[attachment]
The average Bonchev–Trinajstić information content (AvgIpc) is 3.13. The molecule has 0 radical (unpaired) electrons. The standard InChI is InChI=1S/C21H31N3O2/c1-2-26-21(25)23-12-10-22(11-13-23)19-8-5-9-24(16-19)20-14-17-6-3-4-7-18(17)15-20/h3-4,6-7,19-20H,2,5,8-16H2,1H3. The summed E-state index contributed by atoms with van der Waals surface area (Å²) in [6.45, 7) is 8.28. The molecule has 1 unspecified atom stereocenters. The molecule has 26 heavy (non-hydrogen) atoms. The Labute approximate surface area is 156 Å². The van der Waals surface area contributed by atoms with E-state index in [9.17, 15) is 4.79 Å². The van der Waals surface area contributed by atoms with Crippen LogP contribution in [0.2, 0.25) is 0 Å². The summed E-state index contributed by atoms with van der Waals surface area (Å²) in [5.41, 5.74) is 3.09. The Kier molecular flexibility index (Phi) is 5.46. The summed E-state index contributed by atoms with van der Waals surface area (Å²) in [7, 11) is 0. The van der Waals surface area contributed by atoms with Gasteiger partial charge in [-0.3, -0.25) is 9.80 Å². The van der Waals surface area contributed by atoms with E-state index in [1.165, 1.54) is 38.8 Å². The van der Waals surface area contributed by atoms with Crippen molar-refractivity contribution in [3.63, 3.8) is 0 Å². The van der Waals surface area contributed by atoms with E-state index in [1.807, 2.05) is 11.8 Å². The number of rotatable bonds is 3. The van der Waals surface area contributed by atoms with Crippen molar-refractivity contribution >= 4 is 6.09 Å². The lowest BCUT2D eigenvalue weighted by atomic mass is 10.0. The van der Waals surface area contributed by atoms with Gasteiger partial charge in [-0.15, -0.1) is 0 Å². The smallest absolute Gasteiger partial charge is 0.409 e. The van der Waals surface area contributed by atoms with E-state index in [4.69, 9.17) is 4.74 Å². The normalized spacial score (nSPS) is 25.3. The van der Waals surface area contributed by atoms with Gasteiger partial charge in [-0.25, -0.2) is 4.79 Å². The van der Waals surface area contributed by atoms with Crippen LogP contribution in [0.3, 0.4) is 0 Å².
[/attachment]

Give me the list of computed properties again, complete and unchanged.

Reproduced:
The average Bonchev–Trinajstić information content (AvgIpc) is 3.13. The molecule has 0 radical (unpaired) electrons. The standard InChI is InChI=1S/C21H31N3O2/c1-2-26-21(25)23-12-10-22(11-13-23)19-8-5-9-24(16-19)20-14-17-6-3-4-7-18(17)15-20/h3-4,6-7,19-20H,2,5,8-16H2,1H3. The summed E-state index contributed by atoms with van der Waals surface area (Å²) in [6.45, 7) is 8.28. The molecule has 1 unspecified atom stereocenters. The molecule has 26 heavy (non-hydrogen) atoms. The Labute approximate surface area is 156 Å². The van der Waals surface area contributed by atoms with E-state index in [9.17, 15) is 4.79 Å². The van der Waals surface area contributed by atoms with Crippen LogP contribution in [0.2, 0.25) is 0 Å². The summed E-state index contributed by atoms with van der Waals surface area (Å²) in [5.41, 5.74) is 3.09. The Kier molecular flexibility index (Phi) is 5.46. The summed E-state index contributed by atoms with van der Waals surface area (Å²) in [7, 11) is 0. The van der Waals surface area contributed by atoms with Gasteiger partial charge in [-0.3, -0.25) is 9.80 Å². The van der Waals surface area contributed by atoms with E-state index in [1.165, 1.54) is 38.8 Å². The van der Waals surface area contributed by atoms with Crippen molar-refractivity contribution in [3.63, 3.8) is 0 Å². The van der Waals surface area contributed by atoms with E-state index in [1.807, 2.05) is 11.8 Å². The number of rotatable bonds is 3. The van der Waals surface area contributed by atoms with Crippen molar-refractivity contribution >= 4 is 6.09 Å². The lowest BCUT2D eigenvalue weighted by atomic mass is 10.0. The van der Waals surface area contributed by atoms with Gasteiger partial charge in [-0.15, -0.1) is 0 Å². The smallest absolute Gasteiger partial charge is 0.409 e. The van der Waals surface area contributed by atoms with E-state index in [4.69, 9.17) is 4.74 Å². The normalized spacial score (nSPS) is 25.3. The van der Waals surface area contributed by atoms with Gasteiger partial charge in [-0.25, -0.2) is 4.79 Å². The van der Waals surface area contributed by atoms with Crippen LogP contribution in [0.3, 0.4) is 0 Å².